US President-elect Donald Trump recently dropped a bombshell when he suggested in a tweet that America must greatly expand its nuclear capability until when the world comes to its senses. The tweet came less than 24 hours after Trump’s meeting with a dozen Pentagon officials to discuss of the US nuclear arsenal. The move was also seen as a kind of reaction to remarks by President Vladimir Putin who suggested Russia should reinforce its nuclear arsenal. To shed more light on the latest controversy, we have spoken to two experts.
Jim W. Dean, managing editor of Veterans Today from Atlanta, told Press TV’s “The Debate” program that Donald Trump is eager to resort to a cowboy style foreign policy to satisfy his narcissist character and leave other states in limbo over what he is going to do on the nuclear issue.
“Trump’s tone was cowboy style” and showed “his narcissism that he always wants the attention on him,” Dean said, adding that is why he uses Twitter to make announcements.
“We’re dealing with a loose cannon presidency,” and it is a matter of time to see if Trump’s staff would be able to “rein him in,” particularly over his tweeting, he noted.
The analyst said that Trump is doing this in a calculated way. “He is saying different things and he is leaving definitions vague. He wants to keep opponents and possibly friends like Europe and NATO also guessing what he is going to do.”
Dean warned that using a cowboy foreign policy and hiding the bottom line of policies may be suitable in some cases but “that is not a good strategy [when it comes to nuclear plans}. Because you may want to have your enemies and adversaries potentially guessing what you want to do, but you don’t want to have your allies wondering what it is you really want to do.”
He said the US is pursuing an official first-strike policy. “[It] reserves the right to strike first against any country that may be a threat to it at some time in the future.”
The commentator also touched upon the nuclear arms race during the Cold War, noting, “One of the things that we are always concerned about is not war, because people want it. But [it’s] war because of miscalculation and even now so because of false-flag situation(s) wherein a third player is able to arrange an attack on someone and make it look like another party did it, which requires them to retaliate.”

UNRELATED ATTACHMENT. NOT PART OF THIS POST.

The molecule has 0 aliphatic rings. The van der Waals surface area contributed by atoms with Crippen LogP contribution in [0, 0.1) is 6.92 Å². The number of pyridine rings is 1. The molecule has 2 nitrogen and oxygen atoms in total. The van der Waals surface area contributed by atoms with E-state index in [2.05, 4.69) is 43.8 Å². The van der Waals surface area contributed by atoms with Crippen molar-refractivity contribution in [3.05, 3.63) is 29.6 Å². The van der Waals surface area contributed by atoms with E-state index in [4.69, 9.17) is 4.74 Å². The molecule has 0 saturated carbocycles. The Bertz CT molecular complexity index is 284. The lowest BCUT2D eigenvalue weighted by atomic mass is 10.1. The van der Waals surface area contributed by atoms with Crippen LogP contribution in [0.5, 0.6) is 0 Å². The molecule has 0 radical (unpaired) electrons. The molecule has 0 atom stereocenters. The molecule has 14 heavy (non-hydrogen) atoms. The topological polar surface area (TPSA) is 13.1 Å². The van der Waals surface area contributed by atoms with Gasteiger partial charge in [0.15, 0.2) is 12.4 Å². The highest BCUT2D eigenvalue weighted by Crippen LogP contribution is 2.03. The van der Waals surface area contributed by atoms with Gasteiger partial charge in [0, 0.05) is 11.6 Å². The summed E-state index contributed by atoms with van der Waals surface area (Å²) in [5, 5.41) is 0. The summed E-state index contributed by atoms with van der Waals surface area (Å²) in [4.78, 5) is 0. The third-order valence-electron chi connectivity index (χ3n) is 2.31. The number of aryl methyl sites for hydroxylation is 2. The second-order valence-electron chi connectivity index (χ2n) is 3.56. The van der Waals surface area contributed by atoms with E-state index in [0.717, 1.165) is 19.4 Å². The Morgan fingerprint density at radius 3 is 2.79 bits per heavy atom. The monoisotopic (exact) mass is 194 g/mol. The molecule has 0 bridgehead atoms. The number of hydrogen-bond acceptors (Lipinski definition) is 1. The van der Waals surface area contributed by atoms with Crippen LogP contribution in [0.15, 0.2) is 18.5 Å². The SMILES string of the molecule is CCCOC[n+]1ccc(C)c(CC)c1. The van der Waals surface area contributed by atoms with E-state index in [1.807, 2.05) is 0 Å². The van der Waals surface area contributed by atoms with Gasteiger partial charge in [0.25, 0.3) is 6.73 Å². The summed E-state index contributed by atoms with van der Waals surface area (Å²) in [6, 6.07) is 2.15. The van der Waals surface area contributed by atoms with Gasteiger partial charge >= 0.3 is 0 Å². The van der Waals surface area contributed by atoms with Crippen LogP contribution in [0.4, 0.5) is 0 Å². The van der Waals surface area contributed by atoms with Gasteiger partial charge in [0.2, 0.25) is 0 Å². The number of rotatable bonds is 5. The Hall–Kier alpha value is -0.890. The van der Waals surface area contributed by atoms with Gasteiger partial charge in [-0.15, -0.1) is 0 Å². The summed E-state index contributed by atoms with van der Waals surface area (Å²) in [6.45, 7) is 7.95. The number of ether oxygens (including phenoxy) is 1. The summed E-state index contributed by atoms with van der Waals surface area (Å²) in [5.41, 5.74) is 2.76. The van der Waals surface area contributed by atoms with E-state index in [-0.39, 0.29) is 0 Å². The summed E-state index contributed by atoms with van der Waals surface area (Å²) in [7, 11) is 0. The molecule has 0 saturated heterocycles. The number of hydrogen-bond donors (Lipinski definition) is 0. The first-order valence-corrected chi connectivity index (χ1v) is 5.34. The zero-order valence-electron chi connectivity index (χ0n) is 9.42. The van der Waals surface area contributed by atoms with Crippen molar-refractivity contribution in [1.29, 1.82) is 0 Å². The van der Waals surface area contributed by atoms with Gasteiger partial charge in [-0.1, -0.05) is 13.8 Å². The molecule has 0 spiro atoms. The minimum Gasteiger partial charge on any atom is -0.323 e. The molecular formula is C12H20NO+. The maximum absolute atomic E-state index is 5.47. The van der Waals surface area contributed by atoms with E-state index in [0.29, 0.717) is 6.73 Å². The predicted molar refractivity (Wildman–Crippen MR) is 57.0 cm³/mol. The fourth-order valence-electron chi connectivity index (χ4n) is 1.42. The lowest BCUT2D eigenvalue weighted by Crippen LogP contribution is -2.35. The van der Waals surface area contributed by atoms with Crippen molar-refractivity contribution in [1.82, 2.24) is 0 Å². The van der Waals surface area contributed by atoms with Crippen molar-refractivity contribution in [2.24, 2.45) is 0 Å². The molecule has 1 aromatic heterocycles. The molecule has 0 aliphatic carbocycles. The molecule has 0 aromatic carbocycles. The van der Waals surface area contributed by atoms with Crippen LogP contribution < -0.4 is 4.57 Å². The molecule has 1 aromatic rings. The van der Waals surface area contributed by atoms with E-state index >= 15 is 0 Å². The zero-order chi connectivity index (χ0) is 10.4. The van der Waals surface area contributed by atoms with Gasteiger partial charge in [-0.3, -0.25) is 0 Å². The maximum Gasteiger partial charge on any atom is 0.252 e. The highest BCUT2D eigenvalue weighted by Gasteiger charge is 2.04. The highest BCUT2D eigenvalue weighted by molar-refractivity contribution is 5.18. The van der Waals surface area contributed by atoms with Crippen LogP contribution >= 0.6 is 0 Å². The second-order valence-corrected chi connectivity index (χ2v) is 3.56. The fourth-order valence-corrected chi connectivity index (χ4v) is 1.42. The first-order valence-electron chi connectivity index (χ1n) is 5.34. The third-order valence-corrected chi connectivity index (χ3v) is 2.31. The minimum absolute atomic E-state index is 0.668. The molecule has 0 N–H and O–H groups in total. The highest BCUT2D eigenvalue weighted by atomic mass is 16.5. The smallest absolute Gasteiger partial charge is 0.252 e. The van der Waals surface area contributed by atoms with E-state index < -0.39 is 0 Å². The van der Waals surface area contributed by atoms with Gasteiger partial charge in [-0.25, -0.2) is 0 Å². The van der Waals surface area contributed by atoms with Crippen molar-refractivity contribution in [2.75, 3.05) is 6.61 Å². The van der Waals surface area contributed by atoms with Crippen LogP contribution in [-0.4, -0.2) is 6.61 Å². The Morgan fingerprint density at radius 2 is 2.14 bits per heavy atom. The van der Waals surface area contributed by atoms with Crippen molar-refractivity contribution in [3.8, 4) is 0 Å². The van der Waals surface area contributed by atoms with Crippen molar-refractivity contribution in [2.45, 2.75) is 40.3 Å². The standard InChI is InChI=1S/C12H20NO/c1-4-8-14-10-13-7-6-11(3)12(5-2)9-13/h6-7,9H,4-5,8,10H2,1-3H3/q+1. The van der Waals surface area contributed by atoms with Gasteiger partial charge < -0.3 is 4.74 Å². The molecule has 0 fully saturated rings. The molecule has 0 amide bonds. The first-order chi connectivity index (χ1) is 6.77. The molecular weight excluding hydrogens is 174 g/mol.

Meanwhile, Michael Lane, the founder of the American Institute for Foreign Policy from Washington, said Trump’s message goes to everyone who is a member of the nuclear club and “his message has been that he is not going to be a status quo kind of guy. He is not going to sit around and let nuclear weapons proliferate the way it has happened in previous years.”
He said that Trump is holding up the possibility that the United States will “greatly” expand its capabilities, but the issue can mean many number of things, including the “modernization” of nuclear arms, an “increase in the number of warheads” or an “increase in the deployment of warheads” or an “increase in the methods of delivery of warheads.”
He noted the president-elect is in fact warning the nuclear world that the United States is going to take an active role in developing nuclear capabilities and that he is not going to be “an idle diplomat and watch proliferation take place.”
Lane, too, believes that Trump is going to bring back a “cowboy diplomacy, which is not to say that he is a wild reckless unpredictable cowboy. But he is very comfortable with the rest of the world thinking that he is a wild reckless cowboy and he is capable of [doing] anything.”
According to the analyst, two former presidents – Richard Nixon and Ronald Reagan – “were very successful in their foreign policy” because they pursued the cowboy style.
“Trump is doing his best to cast himself in that particular light. So, no one knows what his bottom line is,” he said.
“Neither Barack Obama nor Donald Trump wants to get involved in any military conflict,” but “the difference in the approach here is that Trump always criticized Obama for telegraphing specifically in advance what our bottom line objectives were and then that became the ceiling that we had to negotiate down from,” he added.
“Trump’s tweet came out merely hours after Putin referenced the upgrade of the Russian nuclear capabilities in speech,” Lane said.
However, he noted, “On most other issues, it appears that Trump and Putin are going to attempt to improve US-Russia relations, and cooperate on more things. They’re going to get along and find areas of common [interest] rather than areas of conflict.”
“Trump also wants to send a message to the rest of the world that things are going to be approached differently in his administration,” he argued.
The modernization of the US nuclear arms has come under attack from opponents of nuclearization, who are worried about the prospect of a new arms race with Russia and China.
The United States possesses an arsenal of about 7,000 nuclear warheads, second only to Russia, which has a few hundred more nukes. Russia and the US signed the New START (Strategic Arms Reduction Treaty) in 2010, which entered into force in 2011 and is expected to continue until 2021.